Cape Town - The
fanfare around the establishment at long last of a World Test Championship
seems to come with a smokescreen ... or at least as far as South Africa is
currently second-ranked Proteas will naturally play an integral part in the
International Cricket Council's new baby, which kicks in during 2019, their
actual weight in future Test matches is trimming down - at least according to
the latest Future Tours Programme (FTP) that takes in the period up to World
Cup 2023 in India.
FTP does allow for expansion in bilateral rosters, across the formats, the
signs don't look especially good for SA connoisseurs of the longest-form brand
over the next few years.
will be a while before the Proteas, for instance, get anything like the volume
of Test matches in a home summer that they experienced last season, when
Bangladesh were tackled twice, Zimbabwe once, India three times and Australia
four for a total of 10.
already been known that the tally would slide by 50 percent to five for the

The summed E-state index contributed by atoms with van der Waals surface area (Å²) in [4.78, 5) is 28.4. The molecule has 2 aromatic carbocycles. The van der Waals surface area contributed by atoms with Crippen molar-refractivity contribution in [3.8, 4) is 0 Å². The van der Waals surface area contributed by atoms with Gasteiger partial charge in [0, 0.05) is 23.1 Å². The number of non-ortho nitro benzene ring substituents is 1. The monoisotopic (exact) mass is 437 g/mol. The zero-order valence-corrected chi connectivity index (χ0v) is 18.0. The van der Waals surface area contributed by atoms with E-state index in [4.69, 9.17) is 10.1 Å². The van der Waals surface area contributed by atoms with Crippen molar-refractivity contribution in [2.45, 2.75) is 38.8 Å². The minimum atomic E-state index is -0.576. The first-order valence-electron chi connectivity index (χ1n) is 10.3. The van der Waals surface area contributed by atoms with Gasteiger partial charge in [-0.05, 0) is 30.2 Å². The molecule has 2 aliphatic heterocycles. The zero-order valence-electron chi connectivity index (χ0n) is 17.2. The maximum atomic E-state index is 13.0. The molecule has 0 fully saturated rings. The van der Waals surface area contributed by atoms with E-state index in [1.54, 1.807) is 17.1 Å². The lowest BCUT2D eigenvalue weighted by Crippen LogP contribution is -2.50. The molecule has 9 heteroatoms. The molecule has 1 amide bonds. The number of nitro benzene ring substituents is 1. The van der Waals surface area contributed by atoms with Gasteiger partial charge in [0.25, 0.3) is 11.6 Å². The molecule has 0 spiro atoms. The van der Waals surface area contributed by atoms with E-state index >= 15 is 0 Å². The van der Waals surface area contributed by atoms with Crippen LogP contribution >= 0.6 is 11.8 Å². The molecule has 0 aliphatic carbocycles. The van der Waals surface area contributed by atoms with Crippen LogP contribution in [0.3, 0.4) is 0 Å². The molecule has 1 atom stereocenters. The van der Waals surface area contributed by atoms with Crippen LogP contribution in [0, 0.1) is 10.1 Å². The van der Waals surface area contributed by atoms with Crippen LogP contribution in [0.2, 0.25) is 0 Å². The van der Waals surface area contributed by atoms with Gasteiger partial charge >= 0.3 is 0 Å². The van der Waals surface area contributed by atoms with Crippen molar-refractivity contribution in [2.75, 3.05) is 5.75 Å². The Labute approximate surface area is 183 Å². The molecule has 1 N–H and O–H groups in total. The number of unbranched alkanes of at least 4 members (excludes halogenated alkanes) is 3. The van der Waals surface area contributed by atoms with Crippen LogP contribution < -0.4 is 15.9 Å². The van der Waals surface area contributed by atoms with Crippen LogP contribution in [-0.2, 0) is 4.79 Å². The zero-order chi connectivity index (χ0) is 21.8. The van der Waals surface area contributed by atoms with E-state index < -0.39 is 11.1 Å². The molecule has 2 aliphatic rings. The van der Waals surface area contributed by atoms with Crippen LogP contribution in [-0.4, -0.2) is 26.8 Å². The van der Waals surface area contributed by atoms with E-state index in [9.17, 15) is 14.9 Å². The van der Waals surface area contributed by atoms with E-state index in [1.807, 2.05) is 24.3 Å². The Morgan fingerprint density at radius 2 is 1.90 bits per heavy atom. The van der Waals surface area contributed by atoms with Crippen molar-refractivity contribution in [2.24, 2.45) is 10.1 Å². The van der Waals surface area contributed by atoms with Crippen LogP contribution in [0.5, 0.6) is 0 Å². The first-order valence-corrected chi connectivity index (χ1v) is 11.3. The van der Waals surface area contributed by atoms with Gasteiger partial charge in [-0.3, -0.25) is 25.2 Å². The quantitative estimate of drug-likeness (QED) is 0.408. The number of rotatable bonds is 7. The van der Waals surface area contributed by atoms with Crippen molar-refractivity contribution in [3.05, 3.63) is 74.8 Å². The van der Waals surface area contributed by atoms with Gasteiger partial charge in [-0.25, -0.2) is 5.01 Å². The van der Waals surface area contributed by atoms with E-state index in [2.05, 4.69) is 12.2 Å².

upcoming season, when Cricket South Africa may find it tough to market
respective series not embracing traditional "big four powers" action against
Pakistan (three) and Sri Lanka (two).
things stand, there is also no hike beyond five home Tests - and sometimes it
is even fewer - in SA right up to the end of the FTP cycle.
are due to play only four home Tests in 2019/20, all against England, five in
2020/21 (two Sri Lanka, three Australia), five in 2021/22 (three India, two
Bangladesh) and a miserly two in 2022/23 (both West Indies).
That is a
total of 21 home Tests until CWC 2023.
pales in comparison with their oldest rival in the format, England: that
country, by contrast, stages 30 home Tests in the period, a run that has
started already with the two-Test series against Pakistan very recently.
will host 26 home Tests, so both major rivals have substantially more five-day
fare to look forward to, on their preferred terrain, than the Proteas do.
feature of the away Test roster for South Africa in the FTP period is that they
will finally get to tour the Caribbean again - albeit just for two Test
matches - in 2020.
By the time
that comes along, it will have been an unusual 10 years since their last Test
tour of West Indies, a three-match one in 2010.
won 2-0, and unless Hashim Amla and Dale Steyn are still part of the Proteas'
mix, every other player selected is likely to be playing five-day fare on West
Indian soil for the first time.*Follow
our chief writer on Twitter: @RobHouwing